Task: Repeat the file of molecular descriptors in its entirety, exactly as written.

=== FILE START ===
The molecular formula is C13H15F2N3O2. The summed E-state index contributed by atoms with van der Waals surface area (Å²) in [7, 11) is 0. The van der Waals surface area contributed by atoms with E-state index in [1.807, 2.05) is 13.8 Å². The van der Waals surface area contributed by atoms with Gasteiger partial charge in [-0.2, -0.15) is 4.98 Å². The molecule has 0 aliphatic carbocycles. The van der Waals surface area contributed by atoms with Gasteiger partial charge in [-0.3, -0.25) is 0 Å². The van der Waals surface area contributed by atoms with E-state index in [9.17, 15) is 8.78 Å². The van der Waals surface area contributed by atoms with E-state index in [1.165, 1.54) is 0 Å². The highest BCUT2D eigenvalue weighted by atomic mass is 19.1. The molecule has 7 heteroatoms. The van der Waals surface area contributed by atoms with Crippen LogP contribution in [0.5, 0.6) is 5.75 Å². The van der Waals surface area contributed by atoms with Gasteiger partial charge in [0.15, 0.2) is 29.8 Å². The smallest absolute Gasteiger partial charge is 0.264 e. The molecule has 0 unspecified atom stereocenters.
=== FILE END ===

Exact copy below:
The molecular formula is C13H15F2N3O2. The summed E-state index contributed by atoms with van der Waals surface area (Å²) in [7, 11) is 0. The van der Waals surface area contributed by atoms with E-state index in [1.807, 2.05) is 13.8 Å². The van der Waals surface area contributed by atoms with Gasteiger partial charge in [-0.2, -0.15) is 4.98 Å². The molecule has 0 aliphatic carbocycles. The van der Waals surface area contributed by atoms with Gasteiger partial charge in [-0.3, -0.25) is 0 Å². The van der Waals surface area contributed by atoms with E-state index in [9.17, 15) is 8.78 Å². The van der Waals surface area contributed by atoms with E-state index in [1.165, 1.54) is 0 Å². The highest BCUT2D eigenvalue weighted by atomic mass is 19.1. The molecule has 7 heteroatoms. The van der Waals surface area contributed by atoms with Crippen LogP contribution in [0.5, 0.6) is 5.75 Å². The van der Waals surface area contributed by atoms with Gasteiger partial charge in [0.15, 0.2) is 29.8 Å². The smallest absolute Gasteiger partial charge is 0.264 e. The molecule has 0 unspecified atom stereocenters.